Several of our clients purchased long-term care (LTC) policies many years ago.

For the clients who needed LTC policies, they’ve been a blessing. Our clients who need LTC get better care sooner if they have these policies in place. It makes sense—the policy is there for this need and it can be difficult for the spouse or kids (or other family members) to try to provide care on their own. That’s good for the person who needs care and for the spouse, kids, or family members who are trying to help.

Many of our clients are receiving notices from the insurance company that their premiums are increasing by 10% or more. One particular company had an annual increase of 12% in 2020 on top of an 18% premium increase in 2019.

As you get these premium increases, you need to consider:

  • Is the maximum daily benefit more than the potential need? If so, you may look at reducing the maximum daily benefit as a way to reduce your annual premium.
  • Is the benefit period adequate? Some benefit periods are 3-5 years. According to the American Association for Long-Term Care Insurance, 76% of time in nursing homes is less than 3 years.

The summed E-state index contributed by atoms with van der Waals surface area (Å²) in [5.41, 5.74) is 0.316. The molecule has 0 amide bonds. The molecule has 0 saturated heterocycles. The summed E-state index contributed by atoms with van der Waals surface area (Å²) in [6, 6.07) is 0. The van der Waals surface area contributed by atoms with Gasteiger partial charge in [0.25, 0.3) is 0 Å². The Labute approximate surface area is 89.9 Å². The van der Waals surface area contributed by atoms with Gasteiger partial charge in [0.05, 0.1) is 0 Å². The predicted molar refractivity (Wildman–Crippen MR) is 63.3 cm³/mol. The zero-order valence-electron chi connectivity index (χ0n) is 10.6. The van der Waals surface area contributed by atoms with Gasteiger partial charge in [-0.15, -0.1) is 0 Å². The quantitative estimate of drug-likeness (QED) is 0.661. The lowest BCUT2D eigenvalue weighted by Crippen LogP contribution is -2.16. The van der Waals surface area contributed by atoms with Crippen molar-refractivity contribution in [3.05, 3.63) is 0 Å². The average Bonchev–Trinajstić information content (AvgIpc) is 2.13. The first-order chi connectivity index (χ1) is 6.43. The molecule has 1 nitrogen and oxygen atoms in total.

• Are you adequately protected against increasing costs?
  • Elimination period—this is the number of days before the benefits begin. Some alternative options increase the elimination period, but this increases your out of pocket costs significantly if you ever needed the policy.
  • Coinsurance—this is the amount of cost you will share with the insurance company.

It could make sense to keep the current coverage and pay the increasing premium or to take the alternative premium options. It’s important to understand how your premium options fit with your circumstances.

If you don’t choose wisely, the seemingly minor changes to the policies could mean much larger out of pocket expenses down the road. If you need assistance understanding your options, please do not hesitate to contact us.


 – Richard O’Donnell, CFP® | Director of Financial Planning